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piezoelectric wing lo res

Published on September 30th, 2014 | By: April Gocha, PhD

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Piezoelectric power on your flight and your chin

Published on September 30th, 2014 | By: April Gocha, PhD

 

[Image above] Credit: Michigan Engineering; YouTube 

 

Piezoelectricity literally means electricity from pressure, and that’s just what it is—piezoelectric materials accumulate electric charge in response to mechanical stress. Many ceramics exhibit the piezoelectric effect, as do some naturally occurring crystals (like quartz) and several biological materials, such as dry bone, tooth component dentin, and even DNA. 

 

Because these materials have such interesting properties, piezoelectrics have been proposed as components in a wide range of energy-mindful devices, gadgets, and gizmos—including piezo-powered light-up running belts, cookware, shoes, backpacks, dance floors, roads, and more.

 

University of Michigan researchers are now putting piezoelectric materials to flight as part of a new design for morphing aircraft wings. The wings, which will likely find their way into unmanned aircraft sooner and manned aircraft later, would help lighten aircraft, saving energy and fuel, and allow more agile fliers. Watch this short three-minute video to learn more.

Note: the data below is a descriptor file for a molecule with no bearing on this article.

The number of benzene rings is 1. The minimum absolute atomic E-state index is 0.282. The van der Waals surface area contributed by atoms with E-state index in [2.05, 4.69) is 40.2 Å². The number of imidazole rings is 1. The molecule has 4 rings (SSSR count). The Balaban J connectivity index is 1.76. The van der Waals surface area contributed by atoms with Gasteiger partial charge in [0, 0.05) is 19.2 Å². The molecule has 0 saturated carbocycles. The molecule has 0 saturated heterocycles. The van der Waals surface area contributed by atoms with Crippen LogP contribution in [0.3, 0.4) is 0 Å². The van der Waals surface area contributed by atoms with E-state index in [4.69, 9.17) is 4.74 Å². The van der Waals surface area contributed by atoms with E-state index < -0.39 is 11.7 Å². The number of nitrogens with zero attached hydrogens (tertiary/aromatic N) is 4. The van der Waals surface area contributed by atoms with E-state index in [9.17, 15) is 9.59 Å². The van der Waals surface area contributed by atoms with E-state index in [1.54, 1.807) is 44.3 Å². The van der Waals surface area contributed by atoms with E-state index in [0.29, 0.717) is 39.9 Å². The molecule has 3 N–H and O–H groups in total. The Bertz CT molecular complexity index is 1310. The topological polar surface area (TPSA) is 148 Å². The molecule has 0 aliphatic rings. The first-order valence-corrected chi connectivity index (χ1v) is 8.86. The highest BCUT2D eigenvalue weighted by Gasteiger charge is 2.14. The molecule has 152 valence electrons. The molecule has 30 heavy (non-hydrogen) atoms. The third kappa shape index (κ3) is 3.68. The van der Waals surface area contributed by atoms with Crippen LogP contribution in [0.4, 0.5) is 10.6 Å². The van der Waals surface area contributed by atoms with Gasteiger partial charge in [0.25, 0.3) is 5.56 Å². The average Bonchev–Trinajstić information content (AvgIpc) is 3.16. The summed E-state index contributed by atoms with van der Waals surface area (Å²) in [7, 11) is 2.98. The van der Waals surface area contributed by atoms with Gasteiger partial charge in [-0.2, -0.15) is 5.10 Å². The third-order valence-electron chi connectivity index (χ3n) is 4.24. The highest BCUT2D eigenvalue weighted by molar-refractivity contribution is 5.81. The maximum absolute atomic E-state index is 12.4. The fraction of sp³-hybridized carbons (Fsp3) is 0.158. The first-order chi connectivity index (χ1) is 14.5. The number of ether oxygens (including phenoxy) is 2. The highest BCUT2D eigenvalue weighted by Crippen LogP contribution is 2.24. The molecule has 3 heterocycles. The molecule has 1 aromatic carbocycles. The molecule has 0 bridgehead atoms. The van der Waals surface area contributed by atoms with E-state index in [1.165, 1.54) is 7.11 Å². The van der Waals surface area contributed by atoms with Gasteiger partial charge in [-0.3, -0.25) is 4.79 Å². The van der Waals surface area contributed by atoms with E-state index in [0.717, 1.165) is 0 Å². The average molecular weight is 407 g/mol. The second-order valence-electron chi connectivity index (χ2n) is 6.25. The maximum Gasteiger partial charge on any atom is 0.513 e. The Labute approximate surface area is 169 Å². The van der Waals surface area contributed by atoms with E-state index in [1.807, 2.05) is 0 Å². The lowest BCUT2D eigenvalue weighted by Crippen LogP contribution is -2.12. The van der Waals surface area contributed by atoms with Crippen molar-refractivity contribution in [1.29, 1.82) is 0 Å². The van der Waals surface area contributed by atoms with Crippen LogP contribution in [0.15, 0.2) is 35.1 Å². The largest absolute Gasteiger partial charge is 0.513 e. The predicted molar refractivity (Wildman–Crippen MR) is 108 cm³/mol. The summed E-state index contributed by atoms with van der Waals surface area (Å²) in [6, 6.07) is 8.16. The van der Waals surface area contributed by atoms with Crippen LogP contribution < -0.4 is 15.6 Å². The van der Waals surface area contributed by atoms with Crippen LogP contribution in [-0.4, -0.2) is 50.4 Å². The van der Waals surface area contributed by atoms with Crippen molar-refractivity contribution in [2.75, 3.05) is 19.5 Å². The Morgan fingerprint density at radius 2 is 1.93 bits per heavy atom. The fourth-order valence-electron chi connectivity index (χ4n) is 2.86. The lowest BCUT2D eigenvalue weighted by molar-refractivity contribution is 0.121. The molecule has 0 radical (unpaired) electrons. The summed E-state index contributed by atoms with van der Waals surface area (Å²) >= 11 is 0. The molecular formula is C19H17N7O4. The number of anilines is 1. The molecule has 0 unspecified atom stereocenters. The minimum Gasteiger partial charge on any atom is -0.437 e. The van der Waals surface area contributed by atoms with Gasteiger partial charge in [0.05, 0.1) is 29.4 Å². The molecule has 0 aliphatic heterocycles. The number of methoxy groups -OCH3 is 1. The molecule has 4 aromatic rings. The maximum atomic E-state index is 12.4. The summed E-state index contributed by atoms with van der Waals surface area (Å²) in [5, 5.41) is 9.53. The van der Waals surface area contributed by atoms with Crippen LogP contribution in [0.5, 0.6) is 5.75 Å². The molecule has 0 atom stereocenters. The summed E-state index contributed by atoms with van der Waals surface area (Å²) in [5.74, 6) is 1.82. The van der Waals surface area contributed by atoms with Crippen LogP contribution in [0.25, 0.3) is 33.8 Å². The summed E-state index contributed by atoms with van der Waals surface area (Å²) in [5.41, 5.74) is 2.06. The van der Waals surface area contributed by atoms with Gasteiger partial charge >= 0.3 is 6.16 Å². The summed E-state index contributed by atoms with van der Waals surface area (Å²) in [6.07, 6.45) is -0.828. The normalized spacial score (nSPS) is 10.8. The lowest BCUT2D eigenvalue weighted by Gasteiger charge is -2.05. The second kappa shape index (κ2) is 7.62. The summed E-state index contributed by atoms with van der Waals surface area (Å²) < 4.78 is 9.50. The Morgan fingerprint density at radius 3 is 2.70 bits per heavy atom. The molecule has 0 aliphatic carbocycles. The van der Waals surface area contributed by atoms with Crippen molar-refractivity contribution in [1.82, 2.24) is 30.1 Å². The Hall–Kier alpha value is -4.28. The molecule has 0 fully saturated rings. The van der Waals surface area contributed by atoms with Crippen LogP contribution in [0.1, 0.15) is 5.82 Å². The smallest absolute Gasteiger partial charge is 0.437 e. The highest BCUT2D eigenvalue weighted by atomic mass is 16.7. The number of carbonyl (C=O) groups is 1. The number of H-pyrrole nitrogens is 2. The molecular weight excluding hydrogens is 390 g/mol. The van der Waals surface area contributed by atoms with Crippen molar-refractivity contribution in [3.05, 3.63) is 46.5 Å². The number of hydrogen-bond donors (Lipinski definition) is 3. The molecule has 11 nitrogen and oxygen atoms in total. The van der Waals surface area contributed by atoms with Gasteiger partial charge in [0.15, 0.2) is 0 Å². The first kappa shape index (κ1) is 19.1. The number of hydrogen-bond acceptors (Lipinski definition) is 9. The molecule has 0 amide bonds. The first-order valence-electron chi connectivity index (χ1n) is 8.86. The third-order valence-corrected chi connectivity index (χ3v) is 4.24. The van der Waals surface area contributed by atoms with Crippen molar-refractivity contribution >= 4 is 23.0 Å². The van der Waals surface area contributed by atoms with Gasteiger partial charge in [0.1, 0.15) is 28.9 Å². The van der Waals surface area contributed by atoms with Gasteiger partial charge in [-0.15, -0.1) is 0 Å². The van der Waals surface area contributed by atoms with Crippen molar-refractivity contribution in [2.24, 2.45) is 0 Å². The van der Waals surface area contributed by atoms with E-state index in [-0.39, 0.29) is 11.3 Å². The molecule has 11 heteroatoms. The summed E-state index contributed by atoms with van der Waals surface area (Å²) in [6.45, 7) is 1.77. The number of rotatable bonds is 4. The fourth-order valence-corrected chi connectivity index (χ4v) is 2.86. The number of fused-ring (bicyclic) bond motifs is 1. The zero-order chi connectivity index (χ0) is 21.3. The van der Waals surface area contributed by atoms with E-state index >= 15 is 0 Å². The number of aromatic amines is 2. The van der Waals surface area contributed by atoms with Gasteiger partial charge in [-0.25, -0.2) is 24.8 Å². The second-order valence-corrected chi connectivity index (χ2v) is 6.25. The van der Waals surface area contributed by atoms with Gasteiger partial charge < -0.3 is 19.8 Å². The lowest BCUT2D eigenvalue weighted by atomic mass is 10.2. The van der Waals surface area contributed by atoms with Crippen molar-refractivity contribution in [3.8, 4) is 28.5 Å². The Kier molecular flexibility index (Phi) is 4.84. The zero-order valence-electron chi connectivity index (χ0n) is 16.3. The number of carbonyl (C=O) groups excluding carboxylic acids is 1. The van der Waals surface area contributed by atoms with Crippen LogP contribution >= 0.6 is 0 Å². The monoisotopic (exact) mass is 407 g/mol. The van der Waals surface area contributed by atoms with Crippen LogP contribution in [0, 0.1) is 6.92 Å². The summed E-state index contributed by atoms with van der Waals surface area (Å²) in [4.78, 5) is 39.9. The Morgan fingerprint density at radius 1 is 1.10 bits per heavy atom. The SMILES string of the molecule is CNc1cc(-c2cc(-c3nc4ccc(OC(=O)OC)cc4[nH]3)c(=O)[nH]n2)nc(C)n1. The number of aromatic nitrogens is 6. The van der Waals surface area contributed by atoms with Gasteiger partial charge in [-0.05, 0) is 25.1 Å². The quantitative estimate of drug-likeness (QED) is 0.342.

Credit: Michigan Engineering; YouTube 

 

And speaking of the promise of piezoelectrics, researchers from Sonomax-ÉTS Industrial Research Chair in In-ear Technologies (CRITIAS) at École de technologie supérieure (ÉTS) in Montreal, Canada have fashioned a piezoelectric fiber composite chinstrap that collects energy as you chew.

 

The awkward looking device—a single layer of PFC attached to earmuffs—generated up to 18 μW of power, although it issued a more standard output of about 10 μW, from just 60 seconds of chewing.

 

“The power level we achieved is hardly sufficient for powering electrical devices at the moment; however, we can multiply the power output by adding more PFC layers to the chinstrap. For example, 20 PFC layers, with a total thickness of 6 mm, would be able to power a 200 µW intelligent hearing protector,” says co-author Aidin Delnavaz in an Institute of Physics press release.

 

The paper, published in Smart Materials and Structures, is “Flexible piezoelectric energy harvesting from jaw movements” (DOI: 10.1088/0964-1726/23/10/105020).

 

chinstrap lo res

A piezoelectric chinstrap harvests energy from jaw movement. Credit: IOP

 

 


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